With the number of unemployed Americans today being equivalent to the number of people living in Alaska, Idaho, the Dakotas, Utah, Wyoming, Maine, Vermont, New Hampshire, and Arizona combined, recruiters who do have jobs to offer are often overwhelmed by the flood of applications they receive.  Weeding out the unqualified candidates in order to focus on the qualified ones can be a daunting task.  Every recruiter has a set of criteria for sifting through the numbers, which (perhaps surprisingly) varies little among industries and openings.  No matter the type of job, there are some things a candidate can do solidify a place at the top of the heap and some “mistakes” that will positively send an applicant to the bottom.  Today, we’re focusing on the latter.

In speaking with a lead talent acquisition specialist for a nation-wide property management company, I found that most of our pet-peeves were the same.  She is tasked with high-volume hiring and recruiting for properties all over the country and has little time to spend on anyone who is not a top-tier candidate.  According to her, there are 5 sure-fire ways to end up in her (or some other) application graveyard:

1. Sending files that aren’t readable.  If I can’t open the file (which happens more often than you’d think), they’re out.  Documents need to be in Word file or preferably a PDF — a universally acceptable file! If I can’t open it, you can’t have the job.

2. Misdirected cover letter/objective.  If you are applying for a sales position with me, don’t tell me how excited you are to apply for a marketing job with “company X.” If they can’t pay attention to that little detail and are sending me a “stock letter” I’m not interested. This also goes for the “summary statement” — I want to make sure they are applying for the job I am offering!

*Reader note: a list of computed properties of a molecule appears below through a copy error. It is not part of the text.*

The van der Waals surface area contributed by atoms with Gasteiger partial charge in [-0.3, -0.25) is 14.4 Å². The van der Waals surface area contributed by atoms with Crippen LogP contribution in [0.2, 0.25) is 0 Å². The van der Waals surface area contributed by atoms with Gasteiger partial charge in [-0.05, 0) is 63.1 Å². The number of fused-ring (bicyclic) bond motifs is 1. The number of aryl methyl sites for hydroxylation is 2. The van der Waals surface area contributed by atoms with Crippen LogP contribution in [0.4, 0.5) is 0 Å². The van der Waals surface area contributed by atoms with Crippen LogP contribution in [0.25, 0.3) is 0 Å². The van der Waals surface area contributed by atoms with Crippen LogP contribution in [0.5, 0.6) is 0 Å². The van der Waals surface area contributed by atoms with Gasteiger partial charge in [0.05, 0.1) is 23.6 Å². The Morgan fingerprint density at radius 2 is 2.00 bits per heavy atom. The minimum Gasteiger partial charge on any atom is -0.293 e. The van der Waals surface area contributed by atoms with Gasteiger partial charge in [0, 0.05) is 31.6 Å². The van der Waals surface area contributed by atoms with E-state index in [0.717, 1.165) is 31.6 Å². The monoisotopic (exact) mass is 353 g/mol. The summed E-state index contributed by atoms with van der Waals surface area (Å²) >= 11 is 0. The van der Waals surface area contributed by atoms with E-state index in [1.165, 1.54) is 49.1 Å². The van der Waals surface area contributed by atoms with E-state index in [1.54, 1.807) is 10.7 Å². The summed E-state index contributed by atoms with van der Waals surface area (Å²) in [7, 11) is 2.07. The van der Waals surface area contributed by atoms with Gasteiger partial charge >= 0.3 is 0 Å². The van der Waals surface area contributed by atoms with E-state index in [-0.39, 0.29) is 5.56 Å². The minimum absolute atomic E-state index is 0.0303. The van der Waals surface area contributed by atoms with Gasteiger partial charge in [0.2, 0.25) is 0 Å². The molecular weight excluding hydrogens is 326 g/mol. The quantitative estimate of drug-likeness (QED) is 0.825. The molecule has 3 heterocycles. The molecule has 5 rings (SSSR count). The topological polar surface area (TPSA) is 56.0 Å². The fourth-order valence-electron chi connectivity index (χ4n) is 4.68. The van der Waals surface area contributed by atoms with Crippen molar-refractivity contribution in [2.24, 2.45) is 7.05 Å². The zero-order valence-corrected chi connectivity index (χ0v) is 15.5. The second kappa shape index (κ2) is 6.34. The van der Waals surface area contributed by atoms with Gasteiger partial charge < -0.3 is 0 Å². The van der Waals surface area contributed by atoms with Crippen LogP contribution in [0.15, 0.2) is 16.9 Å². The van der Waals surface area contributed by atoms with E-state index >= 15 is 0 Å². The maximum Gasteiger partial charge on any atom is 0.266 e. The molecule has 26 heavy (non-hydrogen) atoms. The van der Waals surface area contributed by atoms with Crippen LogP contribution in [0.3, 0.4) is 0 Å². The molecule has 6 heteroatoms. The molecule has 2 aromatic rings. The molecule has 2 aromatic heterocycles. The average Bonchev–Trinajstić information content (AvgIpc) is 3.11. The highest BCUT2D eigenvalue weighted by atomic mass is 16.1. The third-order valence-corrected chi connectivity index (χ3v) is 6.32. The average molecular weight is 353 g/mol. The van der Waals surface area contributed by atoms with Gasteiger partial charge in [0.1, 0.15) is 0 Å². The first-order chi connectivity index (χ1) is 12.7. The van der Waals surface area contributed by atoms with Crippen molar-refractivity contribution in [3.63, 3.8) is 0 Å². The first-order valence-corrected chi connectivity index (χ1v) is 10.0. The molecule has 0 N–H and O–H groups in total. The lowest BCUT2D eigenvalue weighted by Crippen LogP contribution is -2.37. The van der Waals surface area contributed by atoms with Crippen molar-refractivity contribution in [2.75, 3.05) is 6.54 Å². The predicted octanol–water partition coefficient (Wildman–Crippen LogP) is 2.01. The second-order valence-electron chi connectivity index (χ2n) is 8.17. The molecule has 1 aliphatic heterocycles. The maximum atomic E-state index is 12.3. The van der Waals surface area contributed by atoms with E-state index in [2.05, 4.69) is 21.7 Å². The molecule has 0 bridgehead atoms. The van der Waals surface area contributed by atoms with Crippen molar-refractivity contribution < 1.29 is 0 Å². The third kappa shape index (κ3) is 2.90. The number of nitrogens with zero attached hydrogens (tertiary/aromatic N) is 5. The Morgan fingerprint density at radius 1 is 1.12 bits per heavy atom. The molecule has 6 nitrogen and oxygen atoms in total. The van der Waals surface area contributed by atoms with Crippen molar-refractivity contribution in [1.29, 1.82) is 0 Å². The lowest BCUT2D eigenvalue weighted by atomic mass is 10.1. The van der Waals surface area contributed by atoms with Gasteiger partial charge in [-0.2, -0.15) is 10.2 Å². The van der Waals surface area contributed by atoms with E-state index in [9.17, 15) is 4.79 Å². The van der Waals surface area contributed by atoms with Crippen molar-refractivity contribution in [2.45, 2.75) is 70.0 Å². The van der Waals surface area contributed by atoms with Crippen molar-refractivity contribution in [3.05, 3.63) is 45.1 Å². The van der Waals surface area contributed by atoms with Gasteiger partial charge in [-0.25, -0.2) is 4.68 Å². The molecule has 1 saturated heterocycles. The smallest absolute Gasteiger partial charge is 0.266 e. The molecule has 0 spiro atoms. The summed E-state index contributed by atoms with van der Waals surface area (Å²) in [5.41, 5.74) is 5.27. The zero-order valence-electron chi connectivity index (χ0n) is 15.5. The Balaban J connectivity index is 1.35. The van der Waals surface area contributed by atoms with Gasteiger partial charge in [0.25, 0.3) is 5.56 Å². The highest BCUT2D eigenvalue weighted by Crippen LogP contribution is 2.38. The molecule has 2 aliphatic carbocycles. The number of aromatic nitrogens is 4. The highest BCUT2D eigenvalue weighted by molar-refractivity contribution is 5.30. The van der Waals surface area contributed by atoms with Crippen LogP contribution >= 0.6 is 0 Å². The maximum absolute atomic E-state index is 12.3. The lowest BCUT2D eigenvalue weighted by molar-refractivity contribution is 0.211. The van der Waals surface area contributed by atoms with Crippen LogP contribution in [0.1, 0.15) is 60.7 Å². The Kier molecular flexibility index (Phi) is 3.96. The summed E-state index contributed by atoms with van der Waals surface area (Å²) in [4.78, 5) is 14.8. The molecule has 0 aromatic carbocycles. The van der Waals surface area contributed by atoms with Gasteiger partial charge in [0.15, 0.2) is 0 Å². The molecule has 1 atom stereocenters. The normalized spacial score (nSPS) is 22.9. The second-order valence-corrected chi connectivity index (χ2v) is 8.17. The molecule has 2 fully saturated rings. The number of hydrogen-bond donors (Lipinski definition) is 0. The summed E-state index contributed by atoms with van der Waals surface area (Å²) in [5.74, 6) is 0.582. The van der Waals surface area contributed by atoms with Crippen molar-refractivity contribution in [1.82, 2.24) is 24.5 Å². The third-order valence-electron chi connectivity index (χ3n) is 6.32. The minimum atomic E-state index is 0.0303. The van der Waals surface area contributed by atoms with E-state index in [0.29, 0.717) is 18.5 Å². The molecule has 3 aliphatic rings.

3. Unrelated experience or failure to prove relevance.  Job history…do they have any? If they are applying for a sales position, have they SOLD anything in the past? I appreciate a diverse job history, but if you are applying for a management position with us it’s important you have some relevant experience.  Show me that you’ve managed something in the past or show me that you have the capacity to do so.

4. Typos, spelling errors, down-right lazy formatting. Your resume is your foot in the door.  Sort of like when you interview– the suit you wear, the time you take grooming — it all matters.  Take the time, organize, prioritize, SPELLCHECK and proofread!

5. Shaky job history.  If there is no longevity there, it’s is a huge red flag. Were you fired? Did you quit? Regardless, I don’t want to pay to bring someone on who may not last.


The bottom line is that serious job seekers need to take the time to show that they are serious candidates.  A little bit of extra time and care put into the application process goes a long way.


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